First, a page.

Figs have been cultivated by man since ancient times (4000 BC) and are well known throughout the world. The unusual fruit grows on a deciduous subtropical tree, native to Western Asia. There are several types of fig, and they have grown successfully in home orchards and backyards since early European settlers first brought them to New Zealand. Figs make ideal candidates for espalier or container planting.

Give them warmth and sunlight and these unfussy fruits will thrive in your garden! If you’d like to try growing a slightly unusual fruit crop that’s delicious and nearly trouble free, you should consider growing figs! Here are our top tips on how to grow figs.


Figs need a sunny spot, protected from winter winds. Apply some compost and mulch after planting. Although figs can tolerate dry conditions they need plenty of water during the growing season to produce large succulent fruit. Figs generally grow in warm, relatively dry climates. Trees may require a small amount of winter chilling (cool temperatures during winter) to ensure good flowering in spring. Figs do not tolerate waterlogged soil, so plant in well-drained soil. All fig varieties are self fertile. However, all self fertile varieties produce more fruit if planted with another variety nearby.

Container Growing:

If you live in an area where the ground temperature drops below 10 degrees, we advise that you plant your fig in a container. As figs do not like wet feet, make sure that your container or pot has adequate drainage. Use regular potting soil and top-dress the container with compost. Set your potted fig in a sunny part of the patio, deck, or yard. Water when the soil is dry around 3cm below the surface; if you let containers dry out completely, the figs may lose their leaves. The leaves will regrow, but it stresses the plant and lessens fruit production. Figs have been an underrated fruit in New Zealand in recent times yet they fit well into the modern garden, especially if they are grown in containers where a restricted root zone makes them more manageable and fruitful.


Fig trees that aren’t planted in containers can grow quite large, pruning will prevent shading of fruit. Reducing the tree size will allow easier fruit harvest.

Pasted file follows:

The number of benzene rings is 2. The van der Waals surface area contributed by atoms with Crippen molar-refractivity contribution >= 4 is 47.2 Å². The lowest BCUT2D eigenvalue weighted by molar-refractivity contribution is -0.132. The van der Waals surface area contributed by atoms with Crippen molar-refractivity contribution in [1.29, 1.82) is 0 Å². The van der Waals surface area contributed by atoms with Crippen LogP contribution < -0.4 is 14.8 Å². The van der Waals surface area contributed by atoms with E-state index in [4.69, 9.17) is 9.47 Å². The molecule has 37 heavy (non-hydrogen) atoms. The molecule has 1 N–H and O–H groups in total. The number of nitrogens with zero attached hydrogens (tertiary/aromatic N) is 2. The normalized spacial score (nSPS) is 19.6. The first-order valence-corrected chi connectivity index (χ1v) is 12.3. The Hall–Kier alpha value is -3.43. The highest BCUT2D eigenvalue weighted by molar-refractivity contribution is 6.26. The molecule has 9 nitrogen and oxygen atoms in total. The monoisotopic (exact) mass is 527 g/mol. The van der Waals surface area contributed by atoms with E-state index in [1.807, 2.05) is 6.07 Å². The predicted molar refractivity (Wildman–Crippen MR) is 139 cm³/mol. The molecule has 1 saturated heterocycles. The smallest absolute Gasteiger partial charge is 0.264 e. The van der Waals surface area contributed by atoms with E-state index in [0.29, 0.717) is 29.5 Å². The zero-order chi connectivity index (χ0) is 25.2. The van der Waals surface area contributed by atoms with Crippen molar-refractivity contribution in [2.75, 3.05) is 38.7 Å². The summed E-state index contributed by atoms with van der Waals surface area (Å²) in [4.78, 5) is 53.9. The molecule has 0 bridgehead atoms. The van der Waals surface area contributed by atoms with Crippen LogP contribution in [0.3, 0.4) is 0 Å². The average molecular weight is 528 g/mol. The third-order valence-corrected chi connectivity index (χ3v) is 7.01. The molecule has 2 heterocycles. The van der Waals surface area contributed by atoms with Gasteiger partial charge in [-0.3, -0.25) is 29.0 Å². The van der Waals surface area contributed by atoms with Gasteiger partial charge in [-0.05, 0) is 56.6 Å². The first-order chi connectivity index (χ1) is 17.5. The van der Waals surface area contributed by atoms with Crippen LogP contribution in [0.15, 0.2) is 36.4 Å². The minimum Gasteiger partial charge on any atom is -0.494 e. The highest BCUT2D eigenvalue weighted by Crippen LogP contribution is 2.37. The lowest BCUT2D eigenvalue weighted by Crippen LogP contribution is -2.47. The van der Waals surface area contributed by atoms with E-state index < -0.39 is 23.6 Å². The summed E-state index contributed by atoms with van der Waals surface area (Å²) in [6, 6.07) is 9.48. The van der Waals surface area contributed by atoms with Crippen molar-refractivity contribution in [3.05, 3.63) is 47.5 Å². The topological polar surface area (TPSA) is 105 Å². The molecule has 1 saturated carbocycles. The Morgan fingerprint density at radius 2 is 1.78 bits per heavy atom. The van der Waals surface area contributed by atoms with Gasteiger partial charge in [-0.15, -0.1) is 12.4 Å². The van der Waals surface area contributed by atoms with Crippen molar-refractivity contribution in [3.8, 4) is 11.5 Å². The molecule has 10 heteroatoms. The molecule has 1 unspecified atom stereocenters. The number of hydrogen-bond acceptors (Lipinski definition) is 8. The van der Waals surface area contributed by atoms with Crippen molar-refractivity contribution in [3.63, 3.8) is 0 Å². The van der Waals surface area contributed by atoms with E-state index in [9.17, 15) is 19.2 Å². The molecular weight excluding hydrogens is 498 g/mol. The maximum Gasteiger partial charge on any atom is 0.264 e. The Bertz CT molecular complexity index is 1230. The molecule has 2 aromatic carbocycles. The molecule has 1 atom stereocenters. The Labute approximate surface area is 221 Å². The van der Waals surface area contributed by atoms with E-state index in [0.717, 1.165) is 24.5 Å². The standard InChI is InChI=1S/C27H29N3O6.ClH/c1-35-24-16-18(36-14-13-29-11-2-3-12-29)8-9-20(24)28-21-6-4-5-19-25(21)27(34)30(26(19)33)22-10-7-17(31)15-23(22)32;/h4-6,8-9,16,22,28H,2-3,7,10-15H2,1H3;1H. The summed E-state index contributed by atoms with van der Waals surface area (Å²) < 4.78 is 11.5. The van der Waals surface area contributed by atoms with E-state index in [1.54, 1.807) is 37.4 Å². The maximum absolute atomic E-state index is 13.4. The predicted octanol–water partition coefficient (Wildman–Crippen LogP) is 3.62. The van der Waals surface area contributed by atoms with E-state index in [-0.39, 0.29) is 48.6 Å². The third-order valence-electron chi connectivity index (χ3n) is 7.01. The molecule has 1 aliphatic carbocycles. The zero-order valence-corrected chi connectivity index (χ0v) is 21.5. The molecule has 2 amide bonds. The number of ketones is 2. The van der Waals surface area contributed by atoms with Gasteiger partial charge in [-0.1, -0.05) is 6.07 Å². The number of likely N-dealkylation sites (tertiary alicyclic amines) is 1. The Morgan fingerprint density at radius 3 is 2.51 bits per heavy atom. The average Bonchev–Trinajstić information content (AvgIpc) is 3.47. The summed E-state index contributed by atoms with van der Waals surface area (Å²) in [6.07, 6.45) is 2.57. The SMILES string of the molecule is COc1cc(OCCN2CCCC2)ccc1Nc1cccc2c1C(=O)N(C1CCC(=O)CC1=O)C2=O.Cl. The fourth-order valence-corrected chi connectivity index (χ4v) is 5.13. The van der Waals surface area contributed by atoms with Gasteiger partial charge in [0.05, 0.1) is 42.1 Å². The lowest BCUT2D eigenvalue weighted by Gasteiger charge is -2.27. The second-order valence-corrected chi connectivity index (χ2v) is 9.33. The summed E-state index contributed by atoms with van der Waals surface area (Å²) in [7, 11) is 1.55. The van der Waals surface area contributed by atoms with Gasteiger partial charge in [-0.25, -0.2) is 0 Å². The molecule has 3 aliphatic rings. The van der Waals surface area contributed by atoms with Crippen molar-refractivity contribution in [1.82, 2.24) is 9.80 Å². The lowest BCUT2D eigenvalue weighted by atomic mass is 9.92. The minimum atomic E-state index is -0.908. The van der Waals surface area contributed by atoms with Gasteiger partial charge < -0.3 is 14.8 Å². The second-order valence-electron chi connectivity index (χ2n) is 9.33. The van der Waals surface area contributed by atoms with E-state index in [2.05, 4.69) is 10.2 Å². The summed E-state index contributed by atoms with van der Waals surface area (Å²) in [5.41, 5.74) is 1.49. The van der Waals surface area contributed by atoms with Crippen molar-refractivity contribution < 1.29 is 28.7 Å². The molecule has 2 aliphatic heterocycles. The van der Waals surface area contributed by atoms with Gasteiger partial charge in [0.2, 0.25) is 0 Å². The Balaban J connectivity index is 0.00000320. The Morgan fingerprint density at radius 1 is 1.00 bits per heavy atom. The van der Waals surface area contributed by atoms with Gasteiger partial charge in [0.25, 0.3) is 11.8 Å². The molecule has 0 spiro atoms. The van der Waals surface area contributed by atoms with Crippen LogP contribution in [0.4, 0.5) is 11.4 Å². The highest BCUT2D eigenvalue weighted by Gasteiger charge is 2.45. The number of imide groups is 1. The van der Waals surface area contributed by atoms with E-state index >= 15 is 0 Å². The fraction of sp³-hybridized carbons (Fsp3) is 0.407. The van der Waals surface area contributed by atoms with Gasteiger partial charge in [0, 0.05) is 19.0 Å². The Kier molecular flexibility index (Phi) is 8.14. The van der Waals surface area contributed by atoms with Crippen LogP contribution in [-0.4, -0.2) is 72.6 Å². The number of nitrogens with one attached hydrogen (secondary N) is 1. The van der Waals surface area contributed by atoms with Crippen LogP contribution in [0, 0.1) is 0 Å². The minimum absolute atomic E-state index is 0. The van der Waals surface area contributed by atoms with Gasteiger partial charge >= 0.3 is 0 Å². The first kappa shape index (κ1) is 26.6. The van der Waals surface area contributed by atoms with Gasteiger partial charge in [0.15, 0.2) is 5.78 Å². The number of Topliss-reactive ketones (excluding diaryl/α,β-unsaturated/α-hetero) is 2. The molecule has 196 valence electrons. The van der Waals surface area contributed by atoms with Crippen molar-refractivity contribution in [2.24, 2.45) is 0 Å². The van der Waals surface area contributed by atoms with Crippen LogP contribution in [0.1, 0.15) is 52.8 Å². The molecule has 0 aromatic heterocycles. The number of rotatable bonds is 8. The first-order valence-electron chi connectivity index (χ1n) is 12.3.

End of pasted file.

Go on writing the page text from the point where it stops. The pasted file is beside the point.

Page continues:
Keeping your fig tree healthy:

Deter birds and protect your fruit with netting and use mulch to keep insects and weeds at bay. Keep well watered to avoid leaf drop which can occur when they’re being grown in containers.


In warmer climates, figs may fruit twice, with both early season fruiting (Jan-Feb) and a later crop as well (April-May). These are approximate seasons only, and each variety may be a little earlier or later depending on the microclimate. Make sure you check trees daily for ripe fruit in season. Ripe fruits are soft to the touch; skin may begin to split.

Our favourite varieties:

There are hundreds of fig cultivators worldwide, we don’t get anywhere near as many in NZ, but we still have a decent variety available.

Blenheim Fig

Image of Blenheim fig - how to grow figs

A small bell shaped fruit with dark purple/black skin and sweet red flesh. The tree itself has a large round top which bears fruit in 3-5 years with no pollination required. Annual pruning in winter is advised. Harvest in mid Autumn. Perfect for eating fresh or drying.

Brown Turkey Fig

Image of brown turkey fig - how to grow figs

A large fig with yellow/brown flesh, seeds are edible and have a nutty taste. When ripe the tough skin has a green/purple/brown hue. Harvest in early Autumn.

Brunoro Black

Image of brunoro fig - how to grow figs

This is similar to the Black Mission fig. Dark purple/black skin with lovely red flesh. An ornamental tree that has the added bonus of providing delicious fruit twice throughout the year in January and April. This variety is suitable for warmer areas including Auckland and Northland.

Candy Fig

how to grow figs

A heavy producer of green/yellow skinned fruit with rich, red sugary flesh. Harvest in mid-autumn when ripe fruit starts to fall.


This ‘How To’ Guide has been produced to provide basic information and our experienced staff are available to answer any questions that you may have. Because this guide is of a general nature, neither Palmers nor its staff are responsible for the application of the information, as the contents may need to be modified for individual projects and site applications.